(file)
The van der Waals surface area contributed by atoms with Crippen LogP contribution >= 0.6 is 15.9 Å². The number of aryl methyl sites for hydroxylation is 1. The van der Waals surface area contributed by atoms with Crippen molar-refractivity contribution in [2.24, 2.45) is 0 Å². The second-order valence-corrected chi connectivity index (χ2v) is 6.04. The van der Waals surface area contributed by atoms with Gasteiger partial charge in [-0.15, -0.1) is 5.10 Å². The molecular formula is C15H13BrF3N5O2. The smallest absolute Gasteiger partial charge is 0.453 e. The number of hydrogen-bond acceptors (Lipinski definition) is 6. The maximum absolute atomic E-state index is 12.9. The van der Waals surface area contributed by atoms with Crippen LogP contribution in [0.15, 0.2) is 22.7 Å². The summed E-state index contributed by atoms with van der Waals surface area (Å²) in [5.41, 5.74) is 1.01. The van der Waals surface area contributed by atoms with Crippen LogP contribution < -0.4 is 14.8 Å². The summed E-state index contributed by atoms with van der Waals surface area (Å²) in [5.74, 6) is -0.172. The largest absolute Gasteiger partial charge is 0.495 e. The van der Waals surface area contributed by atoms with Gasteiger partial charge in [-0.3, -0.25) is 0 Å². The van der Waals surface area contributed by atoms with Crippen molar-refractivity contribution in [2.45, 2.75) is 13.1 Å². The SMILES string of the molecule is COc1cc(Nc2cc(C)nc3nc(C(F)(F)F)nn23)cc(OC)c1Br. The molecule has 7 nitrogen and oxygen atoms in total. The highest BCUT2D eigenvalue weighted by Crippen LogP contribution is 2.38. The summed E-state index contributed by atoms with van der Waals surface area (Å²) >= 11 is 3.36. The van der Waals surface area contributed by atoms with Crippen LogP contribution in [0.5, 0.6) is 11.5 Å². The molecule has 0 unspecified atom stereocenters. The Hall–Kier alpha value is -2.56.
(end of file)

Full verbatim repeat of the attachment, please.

The van der Waals surface area contributed by atoms with Crippen LogP contribution >= 0.6 is 15.9 Å². The number of aryl methyl sites for hydroxylation is 1. The van der Waals surface area contributed by atoms with Crippen molar-refractivity contribution in [2.24, 2.45) is 0 Å². The second-order valence-corrected chi connectivity index (χ2v) is 6.04. The van der Waals surface area contributed by atoms with Gasteiger partial charge in [-0.15, -0.1) is 5.10 Å². The molecular formula is C15H13BrF3N5O2. The smallest absolute Gasteiger partial charge is 0.453 e. The number of hydrogen-bond acceptors (Lipinski definition) is 6. The maximum absolute atomic E-state index is 12.9. The van der Waals surface area contributed by atoms with Crippen LogP contribution in [0.15, 0.2) is 22.7 Å². The summed E-state index contributed by atoms with van der Waals surface area (Å²) in [5.41, 5.74) is 1.01. The van der Waals surface area contributed by atoms with Crippen LogP contribution < -0.4 is 14.8 Å². The summed E-state index contributed by atoms with van der Waals surface area (Å²) in [5.74, 6) is -0.172. The largest absolute Gasteiger partial charge is 0.495 e. The van der Waals surface area contributed by atoms with Gasteiger partial charge in [-0.3, -0.25) is 0 Å². The van der Waals surface area contributed by atoms with Crippen molar-refractivity contribution in [2.45, 2.75) is 13.1 Å². The SMILES string of the molecule is COc1cc(Nc2cc(C)nc3nc(C(F)(F)F)nn23)cc(OC)c1Br. The molecule has 7 nitrogen and oxygen atoms in total. The highest BCUT2D eigenvalue weighted by Crippen LogP contribution is 2.38. The summed E-state index contributed by atoms with van der Waals surface area (Å²) >= 11 is 3.36. The van der Waals surface area contributed by atoms with Crippen LogP contribution in [0.5, 0.6) is 11.5 Å². The molecule has 0 unspecified atom stereocenters. The Hall–Kier alpha value is -2.56.